BUSINESSES at Wellesbourne Airfield are flying high after their livelihoods were safeguarded.
The future of the airfield – which is home to a cafe, flying schools, museum and other businesses – was under threat in December when eviction notices were served to businesses on the site as speculation mounted it could be sold to developers for housing. There were rumoured plans for around 1,500 new homes.
But Stratford District Council recognised the airfield as an ‘important asset’ to the area by not including the site in its long delayed but recently rubber-stamped Core Strategy – the document outlining development plans in the district up to 2031.
Light aircraft from around the country use Wellesbourne as a refueling and rest stop, RAF scholarship cadets learn to fly at the airfield, and the airfield has also played host to the weekly Wellesbourne Market, which has been operating at the airfield for more than 40 years.
Rodney Galiffe, president of the South Warwickshire Flying School, which has been training pilots since 1982, said: “The airfield brings a lot of people to the area.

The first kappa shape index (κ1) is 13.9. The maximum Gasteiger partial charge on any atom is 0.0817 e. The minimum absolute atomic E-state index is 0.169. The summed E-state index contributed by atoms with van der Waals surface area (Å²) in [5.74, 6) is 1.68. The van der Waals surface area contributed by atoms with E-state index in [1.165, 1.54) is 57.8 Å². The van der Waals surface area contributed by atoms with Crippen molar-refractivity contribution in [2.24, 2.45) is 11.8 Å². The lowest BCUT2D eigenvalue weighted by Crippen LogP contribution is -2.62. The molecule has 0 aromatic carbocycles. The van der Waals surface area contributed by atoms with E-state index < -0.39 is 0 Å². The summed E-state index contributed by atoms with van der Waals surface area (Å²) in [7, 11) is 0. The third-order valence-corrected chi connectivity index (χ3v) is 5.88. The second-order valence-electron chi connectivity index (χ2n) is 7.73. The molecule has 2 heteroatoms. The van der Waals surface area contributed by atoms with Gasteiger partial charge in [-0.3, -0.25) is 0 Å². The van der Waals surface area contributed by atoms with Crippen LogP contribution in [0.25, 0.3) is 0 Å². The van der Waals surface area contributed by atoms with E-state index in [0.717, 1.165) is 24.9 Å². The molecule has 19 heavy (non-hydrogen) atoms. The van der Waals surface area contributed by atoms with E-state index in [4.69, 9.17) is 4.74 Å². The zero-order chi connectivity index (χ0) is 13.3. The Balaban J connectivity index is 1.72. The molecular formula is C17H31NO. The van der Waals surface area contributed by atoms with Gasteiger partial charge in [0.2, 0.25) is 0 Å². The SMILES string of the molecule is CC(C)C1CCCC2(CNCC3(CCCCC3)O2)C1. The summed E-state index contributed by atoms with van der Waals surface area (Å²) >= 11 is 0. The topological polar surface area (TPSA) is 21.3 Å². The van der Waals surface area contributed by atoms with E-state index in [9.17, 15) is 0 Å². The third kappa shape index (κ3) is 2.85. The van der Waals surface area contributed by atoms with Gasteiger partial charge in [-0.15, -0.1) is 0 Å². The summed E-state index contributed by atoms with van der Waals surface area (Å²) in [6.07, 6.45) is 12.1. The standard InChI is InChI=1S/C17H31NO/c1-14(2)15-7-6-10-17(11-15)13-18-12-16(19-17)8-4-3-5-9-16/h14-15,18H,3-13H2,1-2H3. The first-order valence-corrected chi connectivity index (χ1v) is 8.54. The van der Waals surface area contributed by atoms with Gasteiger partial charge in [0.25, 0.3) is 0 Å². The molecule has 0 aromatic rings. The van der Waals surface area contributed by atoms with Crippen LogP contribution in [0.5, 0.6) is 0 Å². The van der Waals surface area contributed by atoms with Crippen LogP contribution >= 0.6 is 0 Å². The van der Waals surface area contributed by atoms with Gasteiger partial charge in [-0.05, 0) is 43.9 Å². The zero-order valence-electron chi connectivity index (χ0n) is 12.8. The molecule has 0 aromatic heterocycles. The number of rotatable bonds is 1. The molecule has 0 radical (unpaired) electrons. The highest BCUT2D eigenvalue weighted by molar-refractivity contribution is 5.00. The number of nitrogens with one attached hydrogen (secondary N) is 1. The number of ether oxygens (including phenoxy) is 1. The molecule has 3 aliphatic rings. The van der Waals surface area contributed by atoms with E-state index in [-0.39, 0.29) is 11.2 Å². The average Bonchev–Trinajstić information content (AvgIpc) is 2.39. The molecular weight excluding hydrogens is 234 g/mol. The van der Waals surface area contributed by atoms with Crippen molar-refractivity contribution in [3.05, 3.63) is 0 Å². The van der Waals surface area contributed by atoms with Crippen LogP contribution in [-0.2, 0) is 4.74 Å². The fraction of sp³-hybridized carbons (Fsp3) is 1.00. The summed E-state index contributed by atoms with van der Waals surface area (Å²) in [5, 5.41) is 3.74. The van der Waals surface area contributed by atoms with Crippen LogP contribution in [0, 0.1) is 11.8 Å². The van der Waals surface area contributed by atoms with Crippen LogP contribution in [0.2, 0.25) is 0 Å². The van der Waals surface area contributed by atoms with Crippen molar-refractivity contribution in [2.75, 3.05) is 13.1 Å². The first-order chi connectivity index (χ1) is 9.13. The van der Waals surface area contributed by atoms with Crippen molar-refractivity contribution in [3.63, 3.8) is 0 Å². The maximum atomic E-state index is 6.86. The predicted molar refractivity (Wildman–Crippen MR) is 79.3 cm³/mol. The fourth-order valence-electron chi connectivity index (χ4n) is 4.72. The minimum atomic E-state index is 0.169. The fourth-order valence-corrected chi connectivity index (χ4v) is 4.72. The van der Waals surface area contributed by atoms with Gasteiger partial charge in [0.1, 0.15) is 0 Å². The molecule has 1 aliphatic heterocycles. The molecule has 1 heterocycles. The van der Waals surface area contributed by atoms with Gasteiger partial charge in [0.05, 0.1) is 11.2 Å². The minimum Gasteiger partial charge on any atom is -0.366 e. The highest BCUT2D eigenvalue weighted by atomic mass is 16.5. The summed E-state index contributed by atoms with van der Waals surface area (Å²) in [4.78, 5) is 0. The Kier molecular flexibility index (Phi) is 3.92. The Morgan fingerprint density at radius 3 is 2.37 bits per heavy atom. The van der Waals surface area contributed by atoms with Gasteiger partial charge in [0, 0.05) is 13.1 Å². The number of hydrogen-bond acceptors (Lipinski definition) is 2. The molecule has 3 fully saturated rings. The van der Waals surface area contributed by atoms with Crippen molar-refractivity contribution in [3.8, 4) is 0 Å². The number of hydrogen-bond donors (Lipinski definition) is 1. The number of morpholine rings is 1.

“There is the market on Saturday and Bank Holiday Mondays, people fly to Wellesbourne and people who are on courses here with us stay in the village.
“The RAF send us air cadets to get their pilots license too. If we don’t keep teaching these young people how to fly, it can’t continue.
“Air ambulance paramedics fly out from here, which not many people know. And people enjoy sitting at the cafe watching planes coming in and taking off.”
And Managing director of Take Flight Aviation, Mike Roberts also wanted to thank the council and campaign group Wellesbourne Matters for their support.
He added: “I would welcome working with the council to follow through the strategy to retain and enhance the airfield and legal process is now taking place to renew the business leases.
“It is also comforting to know that the council have not ruled out compulsory purchase should the owners think they can make some back door planning application by attempting to close the airfield or change it’s uses.
“What is both costly and disappointing is that we have paid the airfield owners millions of pound in rent and fuel sales over the last ten years, yet they refuse to offer any evidence as to why our lease should not be renewed and we have to resort to unnecessary legal process.”
The airfield’s history stretches back to 1941 when the Government bought 200 acres of farmland. RAF Wellesbourne Mountford was a training centre for British and Commonwealth aircrews during the Second World War, turning out pilots, navigators, wireless operators and air gunners.
The RAF sold the airfield back to the Littler Family in 1965.